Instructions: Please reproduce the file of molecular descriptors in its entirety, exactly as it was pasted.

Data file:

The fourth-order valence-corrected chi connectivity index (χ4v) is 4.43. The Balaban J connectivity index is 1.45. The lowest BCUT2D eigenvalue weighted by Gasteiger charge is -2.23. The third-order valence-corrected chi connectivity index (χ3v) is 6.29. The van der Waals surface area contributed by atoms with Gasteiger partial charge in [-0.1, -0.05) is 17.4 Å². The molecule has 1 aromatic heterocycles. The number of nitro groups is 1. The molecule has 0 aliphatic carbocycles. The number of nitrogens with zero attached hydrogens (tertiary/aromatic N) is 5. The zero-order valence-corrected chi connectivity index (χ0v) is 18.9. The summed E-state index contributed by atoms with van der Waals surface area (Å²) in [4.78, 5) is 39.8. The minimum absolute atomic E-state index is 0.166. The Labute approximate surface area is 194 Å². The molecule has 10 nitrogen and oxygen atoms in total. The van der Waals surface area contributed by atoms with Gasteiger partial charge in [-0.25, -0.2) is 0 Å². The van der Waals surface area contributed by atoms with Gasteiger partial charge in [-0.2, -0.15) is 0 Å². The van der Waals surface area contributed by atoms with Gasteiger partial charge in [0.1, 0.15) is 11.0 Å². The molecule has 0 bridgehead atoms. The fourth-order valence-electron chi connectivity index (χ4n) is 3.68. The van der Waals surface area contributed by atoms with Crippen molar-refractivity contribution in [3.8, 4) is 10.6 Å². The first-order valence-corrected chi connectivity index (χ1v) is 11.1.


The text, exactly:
The fourth-order valence-corrected chi connectivity index (χ4v) is 4.43. The Balaban J connectivity index is 1.45. The lowest BCUT2D eigenvalue weighted by Gasteiger charge is -2.23. The third-order valence-corrected chi connectivity index (χ3v) is 6.29. The van der Waals surface area contributed by atoms with Gasteiger partial charge in [-0.1, -0.05) is 17.4 Å². The molecule has 1 aromatic heterocycles. The number of nitro groups is 1. The molecule has 0 aliphatic carbocycles. The number of nitrogens with zero attached hydrogens (tertiary/aromatic N) is 5. The zero-order valence-corrected chi connectivity index (χ0v) is 18.9. The summed E-state index contributed by atoms with van der Waals surface area (Å²) in [4.78, 5) is 39.8. The minimum absolute atomic E-state index is 0.166. The Labute approximate surface area is 194 Å². The molecule has 10 nitrogen and oxygen atoms in total. The van der Waals surface area contributed by atoms with Gasteiger partial charge in [-0.25, -0.2) is 0 Å². The van der Waals surface area contributed by atoms with Gasteiger partial charge in [-0.2, -0.15) is 0 Å². The van der Waals surface area contributed by atoms with Gasteiger partial charge in [0.1, 0.15) is 11.0 Å². The molecule has 0 bridgehead atoms. The fourth-order valence-electron chi connectivity index (χ4n) is 3.68. The van der Waals surface area contributed by atoms with Crippen molar-refractivity contribution in [3.8, 4) is 10.6 Å². The first-order valence-corrected chi connectivity index (χ1v) is 11.1.